The Western has undergone some peculiar transformations over the years, most notably its adoption by a number of European film industries—Italy’s most famously, East Germany’s most bizarrely—seeking to put their own imprimatur upon it. Seemingly not content to let Poland miss out on the party, debut writer/director/producer Piotr Uklanski has taken his stab at the game with Summer Love, a Kielbasa Western that takes its cues more from the Spaghetti Westerns of Sergio Leone than anything uniquely American. Shot in English, it’s an odd, disjointed, but curiously appealing effort that could attain cult status if only for the fact that it’s so incredibly strange. That’s unlikely to do much for the careers of anyone involved, but it could earn the film a spot on the midnight-movie circuit for some time to come.
Czech actor Karel Roden stars as “The Stranger,” a Clint Eastwood-inspired lonely hero who comes across the corpse of an outlaw (Val Kilmer, in an obvious visual joke) for which he decides he’s going to collect a bounty. But the denizens of the nearby town—the boozy sheriff (Boguslaw Linda), in particular—are a sadistic, sociopathic lot who have less interest in paying out a bounty than toying with the fresh meat. Even stranger and more disturbing, they all sound like Bela Lugosi.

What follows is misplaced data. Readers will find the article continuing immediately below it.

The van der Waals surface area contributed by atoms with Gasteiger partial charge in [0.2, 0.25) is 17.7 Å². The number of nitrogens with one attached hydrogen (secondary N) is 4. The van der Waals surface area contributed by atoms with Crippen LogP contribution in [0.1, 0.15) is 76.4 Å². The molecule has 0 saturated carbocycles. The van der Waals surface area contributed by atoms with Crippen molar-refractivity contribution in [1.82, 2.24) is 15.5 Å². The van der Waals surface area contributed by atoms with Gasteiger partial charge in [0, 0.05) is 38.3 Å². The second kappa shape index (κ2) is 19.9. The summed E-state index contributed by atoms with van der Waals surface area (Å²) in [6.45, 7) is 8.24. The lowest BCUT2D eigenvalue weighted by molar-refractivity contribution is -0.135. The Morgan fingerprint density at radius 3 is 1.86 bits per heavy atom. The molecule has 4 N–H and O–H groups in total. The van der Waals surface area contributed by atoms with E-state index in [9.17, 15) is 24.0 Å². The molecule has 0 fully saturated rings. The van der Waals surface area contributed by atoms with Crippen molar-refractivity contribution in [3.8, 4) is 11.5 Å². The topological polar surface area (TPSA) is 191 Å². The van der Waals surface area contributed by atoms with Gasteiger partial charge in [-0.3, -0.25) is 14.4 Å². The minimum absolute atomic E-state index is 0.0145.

This is roughly the kind of film Jean-Pierre Jeunet and Marc Caro might have made in their earlier years if they had been A) interested in Westerns and B) on drugs. That’s not to say that Uklanski has no chops—he clearly knows what he wants and knows how to deliver it. The only question is whether he has delivered anything of significant entertainment value to a mass audience. With the genre somewhat resurgent in the U.S., thanks to the Aussie-made
and such high-profile studios films as
The Assassination of Jesse James by the Coward Robert Ford
3:10 to Yuma, audiences are clearly accepting of a certain brand of western revisionism. But
is too flat-out weird to fully anticipate just where and by whom it will be embraced. Clearly there’s an audience for this kind of fare, and with luck and some savvy marketing, the film and its audience will find each other. Being as this is the first of its kind, that’s not likely to happen immediately
but that’s why there’s DVD.
Distributor: Cinema Epoch
Cast: Karel Roden, Boguslaw Linda, Val Kilmer, Katarzayna Figura and Romuald Anderzej Klos
Director/Screenwriter: Piotr Uklanski
Producers: Piotr Uklanski and Hamish Skeggs
Running time: 95 min.
Release date: February 8